“All that we sequence really is built [in terms of infrastructure to combat future possible variants]. … Delta is well neutralized after vaccination,” Vogels said.
There are some limitations in the study, particularly with its cohort’s design. The discussion section of the study notes that the cohort is predominantly made up of white women. Research on the effectiveness of mRNA vaccines on SARS-CoV-2 variants with a more demographically diverse cohort is critical for future studies, the study reads.
“Most of them were white women because this was a cohort of health care workers … and the study was actually designed to help understand how we could protect the health care workers at Yale New Haven Hospital in general,” Albert Ko, professor of epidemiology at the School of Public Health and professor of infectious diseases at the medical school, told the News.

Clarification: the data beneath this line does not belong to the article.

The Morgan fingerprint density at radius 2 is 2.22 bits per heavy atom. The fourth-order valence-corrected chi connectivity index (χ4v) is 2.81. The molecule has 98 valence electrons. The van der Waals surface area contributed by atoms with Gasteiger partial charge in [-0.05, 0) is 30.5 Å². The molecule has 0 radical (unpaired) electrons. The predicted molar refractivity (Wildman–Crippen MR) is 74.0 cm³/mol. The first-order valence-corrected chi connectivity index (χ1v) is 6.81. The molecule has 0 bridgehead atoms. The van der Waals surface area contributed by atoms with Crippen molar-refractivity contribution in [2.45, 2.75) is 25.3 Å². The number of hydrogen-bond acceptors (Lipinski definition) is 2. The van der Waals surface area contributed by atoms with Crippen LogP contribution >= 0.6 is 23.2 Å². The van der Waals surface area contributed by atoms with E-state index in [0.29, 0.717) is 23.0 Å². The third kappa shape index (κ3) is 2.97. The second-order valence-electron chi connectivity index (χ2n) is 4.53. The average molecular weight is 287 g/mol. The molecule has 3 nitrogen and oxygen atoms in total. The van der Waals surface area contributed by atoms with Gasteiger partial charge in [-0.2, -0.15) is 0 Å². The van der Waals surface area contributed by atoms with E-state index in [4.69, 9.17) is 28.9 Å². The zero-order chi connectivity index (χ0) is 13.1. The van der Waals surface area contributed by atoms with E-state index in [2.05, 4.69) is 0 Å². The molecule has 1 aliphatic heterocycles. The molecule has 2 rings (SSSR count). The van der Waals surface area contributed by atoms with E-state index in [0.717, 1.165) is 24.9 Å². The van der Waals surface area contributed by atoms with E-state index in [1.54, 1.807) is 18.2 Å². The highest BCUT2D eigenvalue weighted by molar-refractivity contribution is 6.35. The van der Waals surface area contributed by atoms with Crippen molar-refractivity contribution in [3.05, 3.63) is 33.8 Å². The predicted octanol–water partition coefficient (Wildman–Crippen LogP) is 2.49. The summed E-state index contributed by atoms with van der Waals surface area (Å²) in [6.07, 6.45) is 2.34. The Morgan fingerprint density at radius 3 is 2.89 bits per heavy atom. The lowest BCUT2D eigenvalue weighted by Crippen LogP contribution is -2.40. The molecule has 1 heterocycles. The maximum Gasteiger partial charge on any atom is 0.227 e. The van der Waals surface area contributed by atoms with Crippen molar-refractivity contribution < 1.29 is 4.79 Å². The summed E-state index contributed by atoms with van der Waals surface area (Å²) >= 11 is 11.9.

Ko added that many other groups were looking at the issue in a “much broader” light, and that the study was not meant to do that specifically.
Iwasaki noted that her team and others are conducting studies with more diversity among subjects.
“[My team is working on] multiple other studies with a more diverse cohort [from] the Dominican Republic, China, and Brazil … [places with] heterogeneous group[s] of people that have gotten different sets of vaccines,” Iwasaki said.
Results from those studies have yet to be published.
Though the study sees boosters as a useful protective factor against possible emerging variants, Iwasaki and Vogels said that there are ethical implications when many low-to-middle income countries have little to no access to initial doses.